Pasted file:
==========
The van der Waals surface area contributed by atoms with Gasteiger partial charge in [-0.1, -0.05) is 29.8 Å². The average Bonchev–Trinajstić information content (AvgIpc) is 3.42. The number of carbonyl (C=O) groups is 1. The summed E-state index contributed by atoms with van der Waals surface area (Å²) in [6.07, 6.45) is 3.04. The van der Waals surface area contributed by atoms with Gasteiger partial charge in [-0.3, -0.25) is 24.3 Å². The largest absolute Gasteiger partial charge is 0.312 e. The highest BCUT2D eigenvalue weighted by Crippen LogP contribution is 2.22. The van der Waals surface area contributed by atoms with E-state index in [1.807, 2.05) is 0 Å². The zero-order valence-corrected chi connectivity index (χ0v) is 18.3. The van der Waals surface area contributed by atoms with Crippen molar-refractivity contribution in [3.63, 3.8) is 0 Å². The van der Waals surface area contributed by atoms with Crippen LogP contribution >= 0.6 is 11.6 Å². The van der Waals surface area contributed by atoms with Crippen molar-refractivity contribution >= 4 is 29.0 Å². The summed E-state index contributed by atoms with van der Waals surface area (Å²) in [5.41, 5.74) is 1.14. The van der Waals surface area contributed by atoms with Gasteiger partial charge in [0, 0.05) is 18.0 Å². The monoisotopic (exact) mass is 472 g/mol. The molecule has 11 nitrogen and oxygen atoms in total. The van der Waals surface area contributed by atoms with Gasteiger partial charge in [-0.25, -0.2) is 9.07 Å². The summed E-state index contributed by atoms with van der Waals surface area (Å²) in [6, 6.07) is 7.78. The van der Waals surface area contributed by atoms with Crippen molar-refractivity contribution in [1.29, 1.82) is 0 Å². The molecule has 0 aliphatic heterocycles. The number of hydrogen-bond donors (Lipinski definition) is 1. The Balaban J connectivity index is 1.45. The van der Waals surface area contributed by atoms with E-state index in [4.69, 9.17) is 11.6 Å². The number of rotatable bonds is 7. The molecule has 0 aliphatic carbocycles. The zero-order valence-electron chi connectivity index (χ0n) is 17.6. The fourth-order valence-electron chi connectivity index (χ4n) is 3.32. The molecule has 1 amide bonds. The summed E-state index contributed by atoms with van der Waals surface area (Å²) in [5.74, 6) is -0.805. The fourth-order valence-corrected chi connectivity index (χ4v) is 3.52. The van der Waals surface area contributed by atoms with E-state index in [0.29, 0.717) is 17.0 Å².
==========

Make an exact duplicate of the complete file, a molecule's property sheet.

The van der Waals surface area contributed by atoms with Gasteiger partial charge in [-0.1, -0.05) is 29.8 Å². The average Bonchev–Trinajstić information content (AvgIpc) is 3.42. The number of carbonyl (C=O) groups is 1. The summed E-state index contributed by atoms with van der Waals surface area (Å²) in [6.07, 6.45) is 3.04. The van der Waals surface area contributed by atoms with Gasteiger partial charge in [-0.3, -0.25) is 24.3 Å². The largest absolute Gasteiger partial charge is 0.312 e. The highest BCUT2D eigenvalue weighted by Crippen LogP contribution is 2.22. The van der Waals surface area contributed by atoms with E-state index in [1.807, 2.05) is 0 Å². The zero-order valence-corrected chi connectivity index (χ0v) is 18.3. The van der Waals surface area contributed by atoms with Crippen molar-refractivity contribution in [3.63, 3.8) is 0 Å². The van der Waals surface area contributed by atoms with Crippen LogP contribution >= 0.6 is 11.6 Å². The van der Waals surface area contributed by atoms with Crippen molar-refractivity contribution >= 4 is 29.0 Å². The summed E-state index contributed by atoms with van der Waals surface area (Å²) in [5.41, 5.74) is 1.14. The van der Waals surface area contributed by atoms with Gasteiger partial charge in [0, 0.05) is 18.0 Å². The monoisotopic (exact) mass is 472 g/mol. The molecule has 11 nitrogen and oxygen atoms in total. The van der Waals surface area contributed by atoms with Gasteiger partial charge in [-0.25, -0.2) is 9.07 Å². The summed E-state index contributed by atoms with van der Waals surface area (Å²) in [6, 6.07) is 7.78. The van der Waals surface area contributed by atoms with Crippen molar-refractivity contribution in [1.29, 1.82) is 0 Å². The molecule has 0 aliphatic heterocycles. The number of hydrogen-bond donors (Lipinski definition) is 1. The Balaban J connectivity index is 1.45. The van der Waals surface area contributed by atoms with E-state index in [4.69, 9.17) is 11.6 Å². The number of rotatable bonds is 7. The molecule has 0 aliphatic carbocycles. The zero-order valence-electron chi connectivity index (χ0n) is 17.6. The fourth-order valence-electron chi connectivity index (χ4n) is 3.32. The molecule has 1 amide bonds. The summed E-state index contributed by atoms with van der Waals surface area (Å²) in [5.74, 6) is -0.805. The fourth-order valence-corrected chi connectivity index (χ4v) is 3.52. The van der Waals surface area contributed by atoms with E-state index in [0.29, 0.717) is 17.0 Å².